P0C73 Coolant Pump Error

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Might want to review that wiring diagram for the coolant pump before getting too wild with applying power to signal control lines with no current regulation or fuse.

How will you measure the speed?

What will it mean if the pump seems to run? (but no speed measurement)

what if it doesn't run? (without knowing if the wiring or power sequence is correct)
Thanks kiev,
I did try applying power directly to the pump socket, unfortunately with nil result.
12v +ve to pin 3 Vbatt
12 -ve to pin 4 eth
12v =ve to pin 1 (wp) Vbatt
also measured voltages on plug
with key to Aux position
12v pin 3
with key to On position
14v pin 3
so appears as if Volts are at least getting to the pump plug ie relays and fuse ok.
also measured DC resistance of pump coil pin 3 to pin 1 930 ohms.

So my conclusion : Pump is "kaput" !

However philsuth was talking about testing his old pump in a bucket and it would be interesting to
know if he can power up his pump using the same method as I. (before I pull mine out).
How about it phil ?

Have looked at new pumps, some available from Japan and also from USofA (at a cost $$$$s)

Thought bubble .... 12v bilge pump as a temp measure ... hand operated ...... ha !



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Another thought :
Here in Aus we have Mitsubshi PHEV (Plug In Hybrids) using the 10.5kw iMiev battery, I wonder how they keep the OBC cool when charging ?
Any PHEV experts out there ??


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It looks almost like the same pump is used on the PHEV ? Not that it helps lower the price.

From a few pictures on the phev forum it appears that they use the same looking OBC, but i haven't seen the insides of one yet to say for sure. But it is likely to be cooled in a similar manners--with a coolant flow to chill an internal heat sink plate.

With power and ground on the correct pins, then the speed might be controlled with a variable voltage on the WP terminal. [ref the control diagram above]

If you are up for more experiments--
Does any voltage appear at the WP terminal when the power and ground are applied? Maybe pulling WP down with a 1k resistor to ground would turn ON the pump? The FSM says to not run it without fluid, probably damage to internal seals.
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Thankyou All,

I have left the pump on the car and ordered a new one, probably a month before it arrives, will resume the conversation then.
In the meantime I have learnt a 'lot' but probably just a 'little' about how the little car works ..... interesting exercise.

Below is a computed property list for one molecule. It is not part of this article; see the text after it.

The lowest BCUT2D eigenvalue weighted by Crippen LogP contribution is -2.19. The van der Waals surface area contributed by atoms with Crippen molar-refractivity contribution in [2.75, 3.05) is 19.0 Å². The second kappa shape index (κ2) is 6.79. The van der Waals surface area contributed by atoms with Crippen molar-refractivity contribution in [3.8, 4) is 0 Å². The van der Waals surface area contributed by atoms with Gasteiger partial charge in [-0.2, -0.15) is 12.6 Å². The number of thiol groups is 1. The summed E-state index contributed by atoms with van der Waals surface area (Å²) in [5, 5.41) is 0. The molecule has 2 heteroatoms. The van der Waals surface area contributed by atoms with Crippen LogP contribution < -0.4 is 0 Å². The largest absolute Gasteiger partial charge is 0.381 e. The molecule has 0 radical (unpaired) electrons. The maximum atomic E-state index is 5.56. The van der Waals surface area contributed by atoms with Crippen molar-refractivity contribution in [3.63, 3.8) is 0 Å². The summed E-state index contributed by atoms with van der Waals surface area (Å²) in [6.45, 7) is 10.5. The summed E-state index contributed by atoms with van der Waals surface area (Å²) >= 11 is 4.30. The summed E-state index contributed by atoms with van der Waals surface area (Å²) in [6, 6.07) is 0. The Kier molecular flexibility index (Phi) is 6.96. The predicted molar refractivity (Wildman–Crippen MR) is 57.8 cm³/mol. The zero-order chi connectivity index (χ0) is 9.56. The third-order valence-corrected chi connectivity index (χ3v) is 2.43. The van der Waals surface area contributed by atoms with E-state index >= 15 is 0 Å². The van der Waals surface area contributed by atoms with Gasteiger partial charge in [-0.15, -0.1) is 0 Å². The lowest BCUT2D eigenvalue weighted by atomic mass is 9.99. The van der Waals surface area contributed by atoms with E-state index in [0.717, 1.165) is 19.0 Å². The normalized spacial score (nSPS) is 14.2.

I must have upset the "pump GODS" my pool pump is making some strange noises ..... next task ....

An aside new pool pump <$400AUD delivered new cooling pump >$500AUD delivered

Happy days
OK, between travel to NZ, another round of COVID, and then all of the associated catching up from both sets of downtime, my iMIEV debugging has taken a back seat. However I spent a little time over the weekend and built up a test rig with a bucket of water (less messy than coolant to clean up if things go wrong) plumbed into a pump via clear vinyl tubing and driven by a bench supply. Once primed, the pump appears to work well . It draws about 5A in operation with a 13.8V supply.
I've established that the WP signal is not a voltage based speed control - the pump has only two states, running or not running. When WP is high, the pump runs, when it is low it stops. PWM on this signal could give speed control, but I've seen no indication that the iMIEV uses this capability so haven't tried it out. There's an internal pullup resistor on WP, so if the signal is not connected the pump just runs continually.
The WPN signal from the pump needs an external pullup resistor, and delivers the pulse stream I described before when the pump is turning. My bench pump (the original one from the car) delivers around 205Hz when the pump is running. The pump appears to take about 200-300ms to come up to full speed from start. This 205Hz is pretty close to the values seen from the other pump on the vehicle.

Also, during several runs to/from work I've seen the trouble light come on for the P0C73 code. I've never seen the pump run again after the light comes on, unless I either a/ shut the car right off, wait 2-3 seconds for the light to go out, then turn it on again (I've done this at red traffic lights), or b/ use a scan tool to reset the P0C73 code. I've also seen the P0C73 code come up during charging.

At this point I'm inclined to think my problem is in the ECU or nearby wiring, so will have a closer look this weekend.